What is Plato's notion of a soul?

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Greeks started to wonder about the living things and their connection with the divine. Many philosophers had different beliefs towards the connection between body, soul and divine. Plato was the first man to ask about the existence of the soul and he came to the conclusion that the soul and the body are complementary, yet absolutely different from each other. The soul is the organ that connects the body and the divine. The body is an instrument of perception to the soul. The body without the soul is just a corpse. Plato’s claim that a person should not be judged for their gender, that the gender of the body that the soul inhabits has no effect on the ultimate purpose. The soul is immateriality and immortality according to Plato. Plato gives three arguments regarding the soul: the cyclical process of the soul, the post-existence, pre-existence and the soul not composed of parts. Plato also names three areas to the soul: the appetites, the spirited and the mind.

The soul is the battery to the body; the soul allows the body to be a living thing. The soul is the spark that sets fire to the body. The body acquires life, emotion, senses and intelligence with the fusion of the soul. Plato believes that the soul is not composed of parts that can be decomposed or destroyed. When the body dies, the soul is separated from the body and travels to the invisible realm keeping all the knowledge acquired. For Plato, death is a good thing because it sets the soul free. The soul becomes it is truly self; pure, full of wisdom, good, and beautiful. However, when the soul introduces a new body the soul forgets its knowledge, but over time the soul recollects memories by learning. Plato proves this theory when, “In reference to an uneducated slave b...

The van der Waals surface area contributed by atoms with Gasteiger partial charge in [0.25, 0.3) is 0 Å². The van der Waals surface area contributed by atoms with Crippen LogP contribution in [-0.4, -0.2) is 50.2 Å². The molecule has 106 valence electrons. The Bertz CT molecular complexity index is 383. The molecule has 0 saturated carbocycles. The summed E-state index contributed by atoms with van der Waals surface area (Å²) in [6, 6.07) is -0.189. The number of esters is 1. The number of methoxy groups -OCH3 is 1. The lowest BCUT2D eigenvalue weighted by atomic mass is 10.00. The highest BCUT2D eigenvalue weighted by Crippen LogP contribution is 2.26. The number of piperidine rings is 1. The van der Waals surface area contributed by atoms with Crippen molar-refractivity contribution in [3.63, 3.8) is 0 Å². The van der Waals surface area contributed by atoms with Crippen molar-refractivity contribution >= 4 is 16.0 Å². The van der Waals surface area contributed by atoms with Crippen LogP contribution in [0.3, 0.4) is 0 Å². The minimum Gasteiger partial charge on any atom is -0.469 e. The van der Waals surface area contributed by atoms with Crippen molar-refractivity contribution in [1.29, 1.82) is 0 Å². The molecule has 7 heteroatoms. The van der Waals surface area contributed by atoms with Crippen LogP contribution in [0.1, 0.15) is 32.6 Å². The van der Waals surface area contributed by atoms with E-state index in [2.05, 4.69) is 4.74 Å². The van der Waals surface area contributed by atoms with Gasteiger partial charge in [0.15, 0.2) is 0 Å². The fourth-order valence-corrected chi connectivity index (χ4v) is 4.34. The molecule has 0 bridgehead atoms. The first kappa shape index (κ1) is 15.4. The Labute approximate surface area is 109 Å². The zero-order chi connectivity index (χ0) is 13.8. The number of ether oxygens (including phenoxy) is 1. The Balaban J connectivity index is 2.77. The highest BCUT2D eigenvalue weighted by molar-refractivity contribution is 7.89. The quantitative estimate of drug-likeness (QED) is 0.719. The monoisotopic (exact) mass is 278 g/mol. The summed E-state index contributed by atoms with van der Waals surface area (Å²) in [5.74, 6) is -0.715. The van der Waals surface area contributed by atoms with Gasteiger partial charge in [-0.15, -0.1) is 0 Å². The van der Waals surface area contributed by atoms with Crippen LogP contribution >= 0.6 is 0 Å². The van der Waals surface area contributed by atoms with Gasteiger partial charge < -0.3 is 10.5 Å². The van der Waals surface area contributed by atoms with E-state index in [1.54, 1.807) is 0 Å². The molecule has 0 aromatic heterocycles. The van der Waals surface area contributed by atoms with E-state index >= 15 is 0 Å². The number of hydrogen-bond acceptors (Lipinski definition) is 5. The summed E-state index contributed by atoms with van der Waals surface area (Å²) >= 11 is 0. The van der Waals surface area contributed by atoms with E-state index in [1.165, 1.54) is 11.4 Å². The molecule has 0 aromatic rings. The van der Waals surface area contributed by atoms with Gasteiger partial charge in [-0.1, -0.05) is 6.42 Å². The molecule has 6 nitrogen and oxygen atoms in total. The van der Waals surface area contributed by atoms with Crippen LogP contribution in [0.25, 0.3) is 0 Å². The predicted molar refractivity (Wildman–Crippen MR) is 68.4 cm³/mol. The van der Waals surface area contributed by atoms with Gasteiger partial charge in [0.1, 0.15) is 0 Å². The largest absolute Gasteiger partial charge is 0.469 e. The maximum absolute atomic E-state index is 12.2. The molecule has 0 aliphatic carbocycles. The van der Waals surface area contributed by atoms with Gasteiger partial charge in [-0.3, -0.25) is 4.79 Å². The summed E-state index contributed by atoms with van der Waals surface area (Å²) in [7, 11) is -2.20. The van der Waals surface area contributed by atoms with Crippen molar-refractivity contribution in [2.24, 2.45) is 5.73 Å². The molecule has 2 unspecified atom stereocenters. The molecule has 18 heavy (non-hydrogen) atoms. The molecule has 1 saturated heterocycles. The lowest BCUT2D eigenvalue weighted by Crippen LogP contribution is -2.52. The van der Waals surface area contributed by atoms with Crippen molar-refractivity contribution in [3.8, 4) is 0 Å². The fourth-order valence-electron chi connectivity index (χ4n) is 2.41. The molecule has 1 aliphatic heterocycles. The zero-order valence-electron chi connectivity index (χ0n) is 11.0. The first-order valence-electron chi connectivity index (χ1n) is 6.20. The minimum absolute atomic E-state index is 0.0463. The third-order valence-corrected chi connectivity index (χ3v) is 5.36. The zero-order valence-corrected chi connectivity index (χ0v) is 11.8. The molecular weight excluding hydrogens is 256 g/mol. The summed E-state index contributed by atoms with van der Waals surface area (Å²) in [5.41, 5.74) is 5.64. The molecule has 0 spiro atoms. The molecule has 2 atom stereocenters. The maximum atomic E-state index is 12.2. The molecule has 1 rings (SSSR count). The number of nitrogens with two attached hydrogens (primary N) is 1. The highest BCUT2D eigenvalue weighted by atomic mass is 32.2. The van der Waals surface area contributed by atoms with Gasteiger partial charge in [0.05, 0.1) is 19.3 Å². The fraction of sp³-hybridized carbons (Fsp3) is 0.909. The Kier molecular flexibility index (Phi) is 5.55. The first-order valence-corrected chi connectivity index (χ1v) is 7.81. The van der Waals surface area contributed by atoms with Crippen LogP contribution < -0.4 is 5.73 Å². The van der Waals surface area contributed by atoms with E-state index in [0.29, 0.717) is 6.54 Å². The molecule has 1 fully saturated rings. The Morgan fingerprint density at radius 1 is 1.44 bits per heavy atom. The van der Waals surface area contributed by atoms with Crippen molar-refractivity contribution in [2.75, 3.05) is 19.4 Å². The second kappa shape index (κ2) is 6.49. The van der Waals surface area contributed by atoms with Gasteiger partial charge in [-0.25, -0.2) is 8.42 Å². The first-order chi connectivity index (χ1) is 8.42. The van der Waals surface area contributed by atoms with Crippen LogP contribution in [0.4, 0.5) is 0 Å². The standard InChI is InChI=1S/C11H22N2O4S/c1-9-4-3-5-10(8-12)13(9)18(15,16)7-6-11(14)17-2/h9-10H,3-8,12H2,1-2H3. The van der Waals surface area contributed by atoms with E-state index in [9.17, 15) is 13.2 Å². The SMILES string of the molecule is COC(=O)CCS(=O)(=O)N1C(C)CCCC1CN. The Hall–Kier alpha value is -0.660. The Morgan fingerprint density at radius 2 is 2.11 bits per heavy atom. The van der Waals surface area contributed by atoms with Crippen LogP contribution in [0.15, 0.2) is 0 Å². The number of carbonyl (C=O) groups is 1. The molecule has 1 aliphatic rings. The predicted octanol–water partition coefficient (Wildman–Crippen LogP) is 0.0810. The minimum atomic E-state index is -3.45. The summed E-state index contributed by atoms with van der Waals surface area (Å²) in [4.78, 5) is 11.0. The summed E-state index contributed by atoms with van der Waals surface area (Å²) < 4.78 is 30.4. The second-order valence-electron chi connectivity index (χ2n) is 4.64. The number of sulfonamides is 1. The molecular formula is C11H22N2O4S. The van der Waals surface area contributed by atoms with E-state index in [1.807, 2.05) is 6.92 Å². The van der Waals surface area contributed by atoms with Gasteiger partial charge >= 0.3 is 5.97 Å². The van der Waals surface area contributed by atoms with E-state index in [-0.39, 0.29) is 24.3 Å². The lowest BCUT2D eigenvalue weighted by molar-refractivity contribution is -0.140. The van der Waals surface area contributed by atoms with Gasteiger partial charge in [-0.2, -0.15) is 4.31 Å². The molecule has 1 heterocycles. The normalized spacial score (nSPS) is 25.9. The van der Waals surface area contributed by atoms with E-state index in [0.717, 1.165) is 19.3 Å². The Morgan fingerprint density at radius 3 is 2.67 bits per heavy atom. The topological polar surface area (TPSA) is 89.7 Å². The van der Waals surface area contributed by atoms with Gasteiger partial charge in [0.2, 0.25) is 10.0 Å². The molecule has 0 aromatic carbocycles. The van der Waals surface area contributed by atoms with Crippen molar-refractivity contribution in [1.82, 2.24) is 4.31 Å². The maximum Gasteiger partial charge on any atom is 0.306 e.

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...ny form of body from a human to an animal, however; Plato explained that animals did not have the capability to recollect past memory nor had the ability to reason. In the form of an animal and if the soul is ultimate goal is to find justice, how can the soul find it without previous knowledge?

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Garside, Christine. "Plato on Women." Feminist Studies. 2. (1975): n. page. Web. 27 Feb. 2012. .
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